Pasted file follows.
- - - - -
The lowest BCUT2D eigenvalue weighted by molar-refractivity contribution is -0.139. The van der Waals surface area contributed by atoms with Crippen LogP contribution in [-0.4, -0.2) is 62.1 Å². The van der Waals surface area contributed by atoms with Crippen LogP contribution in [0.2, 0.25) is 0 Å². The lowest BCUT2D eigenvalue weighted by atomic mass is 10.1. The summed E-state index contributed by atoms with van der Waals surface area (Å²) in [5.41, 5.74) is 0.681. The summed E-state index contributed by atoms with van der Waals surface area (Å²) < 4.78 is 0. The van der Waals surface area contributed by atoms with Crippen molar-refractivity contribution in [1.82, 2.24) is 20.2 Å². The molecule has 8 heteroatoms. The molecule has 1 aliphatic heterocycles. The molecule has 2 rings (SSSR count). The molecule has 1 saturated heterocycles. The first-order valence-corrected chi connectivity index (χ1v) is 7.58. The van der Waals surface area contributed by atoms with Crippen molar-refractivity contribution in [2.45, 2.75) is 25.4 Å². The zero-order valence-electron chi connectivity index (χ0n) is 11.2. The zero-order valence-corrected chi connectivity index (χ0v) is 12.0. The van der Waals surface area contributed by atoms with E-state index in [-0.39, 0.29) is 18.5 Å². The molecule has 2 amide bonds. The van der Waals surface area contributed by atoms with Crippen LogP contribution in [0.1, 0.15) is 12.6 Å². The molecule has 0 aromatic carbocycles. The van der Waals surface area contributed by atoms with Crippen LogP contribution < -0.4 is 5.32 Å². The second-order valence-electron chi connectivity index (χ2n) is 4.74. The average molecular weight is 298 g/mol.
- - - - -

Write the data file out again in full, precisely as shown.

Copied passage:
The lowest BCUT2D eigenvalue weighted by molar-refractivity contribution is -0.139. The van der Waals surface area contributed by atoms with Crippen LogP contribution in [-0.4, -0.2) is 62.1 Å². The van der Waals surface area contributed by atoms with Crippen LogP contribution in [0.2, 0.25) is 0 Å². The lowest BCUT2D eigenvalue weighted by atomic mass is 10.1. The summed E-state index contributed by atoms with van der Waals surface area (Å²) in [5.41, 5.74) is 0.681. The summed E-state index contributed by atoms with van der Waals surface area (Å²) < 4.78 is 0. The van der Waals surface area contributed by atoms with Crippen molar-refractivity contribution in [1.82, 2.24) is 20.2 Å². The molecule has 8 heteroatoms. The molecule has 1 aliphatic heterocycles. The molecule has 2 rings (SSSR count). The molecule has 1 saturated heterocycles. The first-order valence-corrected chi connectivity index (χ1v) is 7.58. The van der Waals surface area contributed by atoms with Crippen molar-refractivity contribution in [2.45, 2.75) is 25.4 Å². The zero-order valence-electron chi connectivity index (χ0n) is 11.2. The zero-order valence-corrected chi connectivity index (χ0v) is 12.0. The van der Waals surface area contributed by atoms with E-state index in [-0.39, 0.29) is 18.5 Å². The molecule has 2 amide bonds. The van der Waals surface area contributed by atoms with Crippen LogP contribution in [0.1, 0.15) is 12.6 Å². The molecule has 0 aromatic carbocycles. The van der Waals surface area contributed by atoms with Crippen LogP contribution < -0.4 is 5.32 Å². The second-order valence-electron chi connectivity index (χ2n) is 4.74. The average molecular weight is 298 g/mol.